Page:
When it comes to digital skills, young Koreans seem to be top notch, able to adapt well to each new advance in technology.
Almost all of the students in this class raise their hands, when asked if they can handle computers well.
"I started using the computer when I was seven years old. Now I run my own blog and internet community site."
"When I have homework, I do it on Power Point. I even make video clips."
In fact, more than 63 percent of Koreans between the ages of 16 and 24 have computer skills that rank at level two or three out of three, according to a new report by the Organization of Economic Cooperation and Development, on key skills used by adults at work and at home.
But the older generation doesn't seem to be keeping up with technological trends very well.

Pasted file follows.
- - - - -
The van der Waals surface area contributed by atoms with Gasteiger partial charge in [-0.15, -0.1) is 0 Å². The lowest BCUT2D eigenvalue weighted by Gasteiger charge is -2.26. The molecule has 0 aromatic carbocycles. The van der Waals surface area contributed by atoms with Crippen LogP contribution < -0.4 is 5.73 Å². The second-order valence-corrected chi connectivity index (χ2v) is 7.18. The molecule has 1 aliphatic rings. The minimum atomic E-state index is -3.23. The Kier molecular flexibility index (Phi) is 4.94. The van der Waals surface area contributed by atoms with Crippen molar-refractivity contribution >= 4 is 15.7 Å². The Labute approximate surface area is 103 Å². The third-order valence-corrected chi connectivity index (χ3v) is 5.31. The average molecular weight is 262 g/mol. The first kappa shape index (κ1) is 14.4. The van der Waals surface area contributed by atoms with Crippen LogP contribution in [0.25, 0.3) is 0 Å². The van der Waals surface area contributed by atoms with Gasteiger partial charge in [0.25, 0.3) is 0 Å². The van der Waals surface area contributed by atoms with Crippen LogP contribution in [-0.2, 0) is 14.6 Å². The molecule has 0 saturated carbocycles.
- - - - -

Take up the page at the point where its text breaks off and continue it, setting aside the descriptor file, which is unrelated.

Less than four percent of Koreans between the ages of 55 and 65 are able to use computers well, which is far below the OECD average of 11.7 percent.
"I didn't even know what a computer was when I was young. Even if I learn something, I forget it the next day, so I don't even bother."
The findings are based on a survey of about 157-thousand people aged 16 to 65 in 24 OECD nations, testing adult skills in three areas -- literacy, numeracy and problem solving in a digital environment.
Experts attribute the disparity in digital skills to the lack of social education for the elderly population, compared to developed OECD nations, and differences in education level between Korea's younger and older generations.
As for literacy proficiency among adults from the ages of 16 to 65 years,
Korea performs at the OECD average of 273 out of 500, which is similar to Canada and the U.K, while Korea performs below average in numeracy and digital proficiency.
But the 16 to 24 age group is well above the average in all three categories, which indicates just how tech savvy the young generation is.
Kim Min-ji, Arirang News.